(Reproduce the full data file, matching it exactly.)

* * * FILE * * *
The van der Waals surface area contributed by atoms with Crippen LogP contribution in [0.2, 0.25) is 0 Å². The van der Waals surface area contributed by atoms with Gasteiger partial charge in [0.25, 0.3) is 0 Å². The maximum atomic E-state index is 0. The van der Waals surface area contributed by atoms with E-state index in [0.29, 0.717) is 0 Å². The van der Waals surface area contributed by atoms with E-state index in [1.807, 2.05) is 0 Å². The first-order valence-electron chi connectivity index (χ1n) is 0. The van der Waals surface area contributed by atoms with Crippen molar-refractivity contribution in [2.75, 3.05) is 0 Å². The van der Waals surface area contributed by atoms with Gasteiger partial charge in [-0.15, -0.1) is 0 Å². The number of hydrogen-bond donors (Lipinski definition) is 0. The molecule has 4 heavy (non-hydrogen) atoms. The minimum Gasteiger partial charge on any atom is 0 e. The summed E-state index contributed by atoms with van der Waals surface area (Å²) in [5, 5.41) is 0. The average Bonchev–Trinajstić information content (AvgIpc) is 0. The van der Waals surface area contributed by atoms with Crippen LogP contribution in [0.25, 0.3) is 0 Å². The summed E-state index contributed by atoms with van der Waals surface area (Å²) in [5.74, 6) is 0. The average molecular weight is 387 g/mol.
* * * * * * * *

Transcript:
The van der Waals surface area contributed by atoms with Crippen LogP contribution in [0.2, 0.25) is 0 Å². The van der Waals surface area contributed by atoms with Gasteiger partial charge in [0.25, 0.3) is 0 Å². The maximum atomic E-state index is 0. The van der Waals surface area contributed by atoms with E-state index in [0.29, 0.717) is 0 Å². The van der Waals surface area contributed by atoms with E-state index in [1.807, 2.05) is 0 Å². The first-order valence-electron chi connectivity index (χ1n) is 0. The van der Waals surface area contributed by atoms with Crippen molar-refractivity contribution in [2.75, 3.05) is 0 Å². The van der Waals surface area contributed by atoms with Gasteiger partial charge in [-0.15, -0.1) is 0 Å². The number of hydrogen-bond donors (Lipinski definition) is 0. The molecule has 4 heavy (non-hydrogen) atoms. The minimum Gasteiger partial charge on any atom is 0 e. The summed E-state index contributed by atoms with van der Waals surface area (Å²) in [5, 5.41) is 0. The average Bonchev–Trinajstić information content (AvgIpc) is 0. The van der Waals surface area contributed by atoms with Crippen LogP contribution in [0.25, 0.3) is 0 Å². The summed E-state index contributed by atoms with van der Waals surface area (Å²) in [5.74, 6) is 0. The average molecular weight is 387 g/mol.